UK Cyber Security Council sets out its ambition at CYBERUK 2021


The CYBERUK 2021 panel discussion ‘Professionalising cyber security: Building a firm foundation in education and skills’ took a closer look at what the newly launched UK Cyber Security Council (‘the Council’) will be focusing on over the coming months and years.

The session began with an introduction from the Minister for Digital Infrastructure, Matt Warman MP, in which the importance of a whole-of-society approach towards the UK’s cyber security was emphasised. DCMS recently reported that half of businesses in UK have a basic technical skills gap when it comes to securing their data and operations: tackling this gap is a top priority, through the development of a cyber ecosystem which has a robust workforce that’s diverse in constitution and sustainable in terms of future supply.

In his speech, the Minister recognised that the profession is complex and difficult to navigate for individuals and employers alike. Lots of work has been going on to develop the cyber workforce, but this needs to be brought together in one place to properly support employers in accessing the skills and knowledge they need to secure their business and networks.

That ‘place’ will be the Council which has been charged with providing the professional infrastructure necessary to inspire young people, and mid-career transfers, to enter the cyber security profession. Government is committed to working with the Council, and continuing to support its work as it grows.

Dr Claudia Natanson, Chair of the Council confirmed that it will be an umbrella organisation, bringing together various groups; and learning from other professional bodies – for example, medical or legal (which all have areas that touch on cyber) – while ensuring better diversity.

Indeed, with figures such as only 16% of entry-level cyber roles being held by women, the industry is well aware that it needs to be a more inclusive work space. There isn’t a flow of people coming into the profession, and one of reasons for this is the lack of visible information about how to access a career in cyber, and what the different opportunities actually are.

Panellist, Virginia Hodge, Director at Heron Associates, underlined the positives of having one independent and objective professional body; and noted that industry is keen for the Council to work on defining the professional categories which will help employers to identify the competencies of future employees and find the people who will meet their business needs.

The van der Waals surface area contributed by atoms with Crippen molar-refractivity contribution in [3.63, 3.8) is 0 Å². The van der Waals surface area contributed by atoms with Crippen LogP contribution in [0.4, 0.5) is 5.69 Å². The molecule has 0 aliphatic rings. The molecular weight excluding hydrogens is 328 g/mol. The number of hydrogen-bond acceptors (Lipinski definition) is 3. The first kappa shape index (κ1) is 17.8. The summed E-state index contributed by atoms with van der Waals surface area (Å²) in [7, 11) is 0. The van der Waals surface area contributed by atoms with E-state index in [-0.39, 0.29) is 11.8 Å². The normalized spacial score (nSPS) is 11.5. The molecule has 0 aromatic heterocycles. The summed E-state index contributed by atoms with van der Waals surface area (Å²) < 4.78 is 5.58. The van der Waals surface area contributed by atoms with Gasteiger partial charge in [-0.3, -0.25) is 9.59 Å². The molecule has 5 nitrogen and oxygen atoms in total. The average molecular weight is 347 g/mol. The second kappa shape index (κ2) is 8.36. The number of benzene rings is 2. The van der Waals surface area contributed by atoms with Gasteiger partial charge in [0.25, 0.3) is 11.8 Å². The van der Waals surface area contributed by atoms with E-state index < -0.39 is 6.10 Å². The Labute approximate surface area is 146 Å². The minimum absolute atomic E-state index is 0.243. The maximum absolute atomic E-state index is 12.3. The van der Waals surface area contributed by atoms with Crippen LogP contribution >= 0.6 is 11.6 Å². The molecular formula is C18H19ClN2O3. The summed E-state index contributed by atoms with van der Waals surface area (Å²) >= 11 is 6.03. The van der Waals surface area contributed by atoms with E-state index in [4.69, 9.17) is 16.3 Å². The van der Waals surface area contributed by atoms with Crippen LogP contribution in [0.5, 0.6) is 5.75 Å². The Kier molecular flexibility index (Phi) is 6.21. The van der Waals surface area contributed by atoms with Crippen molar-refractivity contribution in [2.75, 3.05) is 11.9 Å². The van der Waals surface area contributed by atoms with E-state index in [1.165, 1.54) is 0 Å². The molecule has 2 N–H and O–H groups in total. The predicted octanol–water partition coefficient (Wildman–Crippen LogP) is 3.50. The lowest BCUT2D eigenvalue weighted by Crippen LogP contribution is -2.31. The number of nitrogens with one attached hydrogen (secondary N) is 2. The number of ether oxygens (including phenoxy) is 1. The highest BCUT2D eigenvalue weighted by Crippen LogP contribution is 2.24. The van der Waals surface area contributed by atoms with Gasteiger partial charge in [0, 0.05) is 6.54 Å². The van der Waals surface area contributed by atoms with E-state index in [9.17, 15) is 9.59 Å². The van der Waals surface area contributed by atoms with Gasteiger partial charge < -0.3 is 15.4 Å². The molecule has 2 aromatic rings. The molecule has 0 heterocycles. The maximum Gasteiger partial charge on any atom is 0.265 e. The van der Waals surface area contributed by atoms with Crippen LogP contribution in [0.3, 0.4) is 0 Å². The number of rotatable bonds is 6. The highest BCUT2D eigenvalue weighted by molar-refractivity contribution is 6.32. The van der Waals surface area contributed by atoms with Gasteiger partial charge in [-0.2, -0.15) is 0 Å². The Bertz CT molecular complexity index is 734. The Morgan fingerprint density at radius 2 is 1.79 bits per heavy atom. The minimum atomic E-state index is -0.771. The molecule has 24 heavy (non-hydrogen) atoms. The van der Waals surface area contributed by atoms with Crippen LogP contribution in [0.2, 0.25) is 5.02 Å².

The National Cyber Security Centre’s Deputy Director for Cyber Skills and Growth, Chris Ensor, agreed that the Council will be the key to setting professional standards. The problem has historically been that no one quite knows where everyone fits in to the profession. The Council offers long-awaited clarity on this and NCSC will support it to build out a framework that covers specialisms, as well as a common-language approach. By mapping out the profession, the Council will help to draw more people to the field.

If we can make the pathways clear, showcase the attractive propositions, make the workforce diverse and inclusive and, therefore, make cyber more interesting, it will be possible to achieve some real change in the sector.

The panel discussion also touched on the key ingredient to the Council’s success – collaboration. Collaboration, of course, will continue to involve industry, academia, education, the NCSC and Government working together: indeed, it’s about bringing the knowledge and the practice together – including skills, experience and relevance to ensure we’re already preparing for the next tech explosion. But it’s also about ensuring equality. Because, as Dr Natanson points out, ‘if you don’t have equality, you can’t have diversity and inclusion’ and this means we need to collaborate with educators to ensure all children have access to the education pathway that leads them towards a career in cyber.

Andrew Elliot, Deputy Director for Cyber Security Innovation and Skills at DCMS highlighted that the public sector is the biggest consumer of cyber security services, and so Government has a responsibility to lead in this area. Indeed, Government is determined to stick with the Council for the long haul, viewing it as a key vehicle to deliver change in this area.

The panellists also reflected upon the importance of communication as a cyber skill – whether that’s in ensuring an organisation’s leadership team is clear about the impact of cyber security on their business, or in engaging with children on the topic – as well as the importance of integrity and ethics to help ensure a level playing field.

What’s going to happen over the next 12 months?

The Council has been energised by the goodwill towards it; and it will be creating channels to ensure that it’s relevant and that everyone (industry, academia, etc.) can find out exactly what it can do to help it achieve its objectives. It will engage across the whole of the industry to ensure that every size of organisation will have a channel into the Council. And the rallying call from all the panellists was for industry to recognise the importance of what the Council is doing, seize the opportunity for collaboration and get involved in ensuring we have the professional cyber security entity that we need to help make the UK the safest place to live and work online.